January 25 – National Opposites Day

January 26 – National Peanut Brittle Day

January 27 – Holocaust Remembrance Day

January 28 – National Kazoo Day

January 29 – National Puzzle Day

January 30 – National Bubble Wrap Day

January 31 – National Hot Chocolate Day

National Polka Dot Day National Step Into a Pu le and Splash Your Friends Day National Dre Up Your Pet Day

National Popcorn Day

Bu le Gum Day

National Polar Bear Day

National T th Fairy Day

February 1 – National Serpent Day

February 2 – National Groundhog Day

February 3 – Bubble Gum Day

February 4 – National Thank a Mail Carrier Day

February 5 – National Shower with a Friend Day

February 6 – National Chopsticks Day

February 7 – National Periodic Table Day

February 8 – National Boy Scouts Day

February 9 – National Pizza Day

February 10 – National Umbrella Day

February 11 – National Make a Friend Day

February 12 – National Pork Rind Day

February 13 -- National Cheddar Day

February 14 – Valentine’s Day

February 15 – National Gumdrop Day

February 16 – National Almond Day

February 17 – National Random Acts of Kindness Day

February 18 – National Red Sock Day

February 19 – National Arabian Horse Day

February 20 – National Love Your Pet Day

February 21 – National Pancake Day

February 22 – National Supermarket Employee Day

February 23 – National Toast Day

February 24 – National Tortilla Chip Day

February 25 – National Clam Chowder Day

February 26 – National Pistachio Day

February 27 – National Polar Bear Day

February 28 – National Tooth Fairy Day




Reinaldo Gil Zambrano is an awardwinning printmaking artist from Caracas, Venezuela, in Spokane, WA. RGZ began collecting unique stories from random social encounters that highlight the common aspects of the human identity that later enriched the visual narratives of his drawings, relief prints, installations, and murals from an early age.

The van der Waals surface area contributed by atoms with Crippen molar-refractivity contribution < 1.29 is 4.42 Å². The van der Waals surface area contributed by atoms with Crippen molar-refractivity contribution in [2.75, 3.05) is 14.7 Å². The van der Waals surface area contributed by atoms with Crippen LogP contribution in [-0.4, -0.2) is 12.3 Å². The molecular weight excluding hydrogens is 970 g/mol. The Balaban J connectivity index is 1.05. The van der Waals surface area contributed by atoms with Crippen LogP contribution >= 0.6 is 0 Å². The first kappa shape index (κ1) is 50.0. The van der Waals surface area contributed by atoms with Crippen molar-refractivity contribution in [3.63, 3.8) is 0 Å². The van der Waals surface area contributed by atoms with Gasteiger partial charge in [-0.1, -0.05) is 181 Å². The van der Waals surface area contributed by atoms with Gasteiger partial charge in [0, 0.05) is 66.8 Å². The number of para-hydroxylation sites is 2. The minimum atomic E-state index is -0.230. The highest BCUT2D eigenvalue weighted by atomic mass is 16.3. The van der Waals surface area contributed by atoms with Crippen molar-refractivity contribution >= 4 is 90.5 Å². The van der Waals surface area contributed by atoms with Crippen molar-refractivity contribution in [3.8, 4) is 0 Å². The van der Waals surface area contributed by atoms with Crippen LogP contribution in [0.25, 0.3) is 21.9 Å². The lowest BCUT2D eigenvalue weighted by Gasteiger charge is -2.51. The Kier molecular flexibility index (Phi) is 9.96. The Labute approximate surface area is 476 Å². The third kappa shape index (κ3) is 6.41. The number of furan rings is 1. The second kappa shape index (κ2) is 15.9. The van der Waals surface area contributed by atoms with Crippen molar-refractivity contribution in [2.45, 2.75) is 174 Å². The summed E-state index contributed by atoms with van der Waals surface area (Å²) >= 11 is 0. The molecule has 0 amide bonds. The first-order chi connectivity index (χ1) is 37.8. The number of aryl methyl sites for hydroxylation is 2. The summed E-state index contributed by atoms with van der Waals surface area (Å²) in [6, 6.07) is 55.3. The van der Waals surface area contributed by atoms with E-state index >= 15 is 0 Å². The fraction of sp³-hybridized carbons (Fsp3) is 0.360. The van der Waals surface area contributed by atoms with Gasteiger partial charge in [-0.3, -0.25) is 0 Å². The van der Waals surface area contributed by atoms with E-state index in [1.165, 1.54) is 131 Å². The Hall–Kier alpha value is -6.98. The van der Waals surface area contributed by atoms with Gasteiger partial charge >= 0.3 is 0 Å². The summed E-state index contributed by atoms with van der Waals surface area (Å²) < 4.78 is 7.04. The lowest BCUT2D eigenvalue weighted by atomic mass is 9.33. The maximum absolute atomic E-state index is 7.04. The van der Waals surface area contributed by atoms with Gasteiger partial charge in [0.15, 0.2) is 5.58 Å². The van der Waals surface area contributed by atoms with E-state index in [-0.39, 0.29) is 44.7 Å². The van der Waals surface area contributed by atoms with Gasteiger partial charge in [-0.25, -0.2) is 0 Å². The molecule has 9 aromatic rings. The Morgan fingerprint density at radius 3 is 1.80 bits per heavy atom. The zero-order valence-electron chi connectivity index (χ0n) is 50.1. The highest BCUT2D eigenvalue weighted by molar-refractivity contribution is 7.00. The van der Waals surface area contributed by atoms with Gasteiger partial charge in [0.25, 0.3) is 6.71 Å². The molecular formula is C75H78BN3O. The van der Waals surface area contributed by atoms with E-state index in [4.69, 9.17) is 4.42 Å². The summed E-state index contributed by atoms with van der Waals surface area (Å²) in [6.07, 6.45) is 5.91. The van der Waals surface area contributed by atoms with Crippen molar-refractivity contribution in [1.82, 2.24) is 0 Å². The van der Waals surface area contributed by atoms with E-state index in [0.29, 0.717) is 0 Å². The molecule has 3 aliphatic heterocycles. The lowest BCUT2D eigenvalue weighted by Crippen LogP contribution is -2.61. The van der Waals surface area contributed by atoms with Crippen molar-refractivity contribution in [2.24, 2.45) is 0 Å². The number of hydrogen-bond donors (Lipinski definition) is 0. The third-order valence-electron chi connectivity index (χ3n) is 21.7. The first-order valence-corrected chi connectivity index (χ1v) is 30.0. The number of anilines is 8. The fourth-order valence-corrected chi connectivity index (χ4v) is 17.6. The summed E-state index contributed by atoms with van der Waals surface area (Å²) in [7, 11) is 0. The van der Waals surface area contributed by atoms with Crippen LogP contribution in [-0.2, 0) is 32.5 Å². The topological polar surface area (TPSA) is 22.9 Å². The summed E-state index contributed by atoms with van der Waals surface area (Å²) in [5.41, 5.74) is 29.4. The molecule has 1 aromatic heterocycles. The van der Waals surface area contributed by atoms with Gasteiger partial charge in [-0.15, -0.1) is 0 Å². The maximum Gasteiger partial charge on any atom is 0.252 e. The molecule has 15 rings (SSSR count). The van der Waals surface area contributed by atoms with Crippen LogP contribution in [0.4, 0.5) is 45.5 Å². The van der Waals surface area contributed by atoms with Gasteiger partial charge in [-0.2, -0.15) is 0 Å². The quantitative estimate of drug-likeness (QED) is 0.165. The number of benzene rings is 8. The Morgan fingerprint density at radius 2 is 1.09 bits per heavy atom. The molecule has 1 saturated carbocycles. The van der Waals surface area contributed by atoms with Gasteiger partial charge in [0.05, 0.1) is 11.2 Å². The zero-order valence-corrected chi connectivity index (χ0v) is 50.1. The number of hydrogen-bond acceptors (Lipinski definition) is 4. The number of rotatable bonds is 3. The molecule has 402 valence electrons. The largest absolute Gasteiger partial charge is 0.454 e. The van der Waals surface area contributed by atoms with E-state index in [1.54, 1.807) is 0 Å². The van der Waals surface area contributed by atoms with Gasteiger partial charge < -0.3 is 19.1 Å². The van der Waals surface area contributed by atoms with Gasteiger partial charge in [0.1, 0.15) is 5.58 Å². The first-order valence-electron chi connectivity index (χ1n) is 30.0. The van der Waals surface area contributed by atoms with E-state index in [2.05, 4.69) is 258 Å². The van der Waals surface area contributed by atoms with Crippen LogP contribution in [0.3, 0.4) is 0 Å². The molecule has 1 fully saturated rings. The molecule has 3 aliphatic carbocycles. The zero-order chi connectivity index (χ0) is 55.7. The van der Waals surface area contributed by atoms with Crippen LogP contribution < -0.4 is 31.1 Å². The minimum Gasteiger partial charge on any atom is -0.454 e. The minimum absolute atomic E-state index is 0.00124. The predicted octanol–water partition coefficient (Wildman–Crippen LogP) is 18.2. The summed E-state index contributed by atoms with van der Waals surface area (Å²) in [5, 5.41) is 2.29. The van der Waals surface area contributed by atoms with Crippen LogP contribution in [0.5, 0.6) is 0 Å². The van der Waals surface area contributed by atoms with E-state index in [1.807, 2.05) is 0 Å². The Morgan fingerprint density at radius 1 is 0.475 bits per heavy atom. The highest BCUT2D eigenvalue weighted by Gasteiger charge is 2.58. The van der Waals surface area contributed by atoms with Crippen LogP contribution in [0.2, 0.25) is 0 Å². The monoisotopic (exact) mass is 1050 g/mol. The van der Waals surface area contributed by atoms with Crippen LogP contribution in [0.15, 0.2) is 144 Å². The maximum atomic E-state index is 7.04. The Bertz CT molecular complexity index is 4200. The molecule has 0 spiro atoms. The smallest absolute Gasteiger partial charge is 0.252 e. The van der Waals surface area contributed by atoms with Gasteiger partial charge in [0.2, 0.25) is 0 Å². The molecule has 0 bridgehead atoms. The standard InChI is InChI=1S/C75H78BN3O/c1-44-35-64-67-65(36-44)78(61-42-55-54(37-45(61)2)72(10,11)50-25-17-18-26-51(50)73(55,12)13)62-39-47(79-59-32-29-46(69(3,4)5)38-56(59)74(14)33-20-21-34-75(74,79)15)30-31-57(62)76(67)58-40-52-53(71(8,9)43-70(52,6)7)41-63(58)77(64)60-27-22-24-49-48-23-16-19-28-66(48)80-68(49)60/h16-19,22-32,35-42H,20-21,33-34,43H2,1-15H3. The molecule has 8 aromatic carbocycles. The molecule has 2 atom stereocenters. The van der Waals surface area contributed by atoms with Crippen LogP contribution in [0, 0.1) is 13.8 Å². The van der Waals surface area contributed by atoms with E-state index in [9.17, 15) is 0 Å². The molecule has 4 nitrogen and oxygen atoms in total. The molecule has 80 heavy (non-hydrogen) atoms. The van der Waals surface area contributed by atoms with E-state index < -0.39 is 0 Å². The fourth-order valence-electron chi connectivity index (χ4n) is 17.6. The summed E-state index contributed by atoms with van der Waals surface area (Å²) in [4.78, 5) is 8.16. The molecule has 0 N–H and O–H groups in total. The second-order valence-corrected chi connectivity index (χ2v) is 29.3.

His narrative raises questions of daily issues equally experienced by people across cultures and borders using relief printing as a storytelling tool for its illustration and reflection. He studies the universal idea of home and how it affects individual personalities by exploring iconography derived from the Majority World and fascinating storytelling inspired by Hispanic literature's magical realism and illustrations from the Venezuelan Rosana Farias. His wordless visual narratives challenge the limitations of the written language and bring people together to celebrate the commonality of their collective experiences.

His desire to promote the printmaking practice has guided him to develop projects such as "First Vandal Steam Roller Project" and "The Ink Rally," where large carved pieces were printed on fabric using asphalt roller with the help of many printmaking enthusiasts. In addition, RGZ has been collaborating with local non-profits to develop the Spokane Print Fest. This venue celebrates all things print-related, where local universities, students, artists, instructors, and professors offered live printing demos and exhibited artwork to promote accessible printmaking to the rest of the community. Such projects have worked as communal developers and forces of integration between the Northwest's academic, artistic, and larger communities.

Reinaldo is currently an assistant professor of Printmaking at Gonzaga University as well as an artist member at the Saranac Art Projects, Co-founder of the Spokane Print & Publishing Center, Art Commissioner for the state of Washington, and Spanish host of the #1 printmaking podcast: HELLO PRINT FRIEND

Reinaldo Gil Zambrano

The Art of the Abstract: Meet Pamela Caughey

Abstract artist Pamela Caughey first took an interest in art as a child. But it took a little longer to master her craft.

After receiving a Bachelor of Science degree in biochemistry from the University of Wisconsin/Madison in 1983, her family moved to Hamilton, Montana where her serious artistic studies began in 1986. By 2010, she had her MFA in Painting and Drawing from the University of Montana School of Art, then her life of artistic endeavors took flight.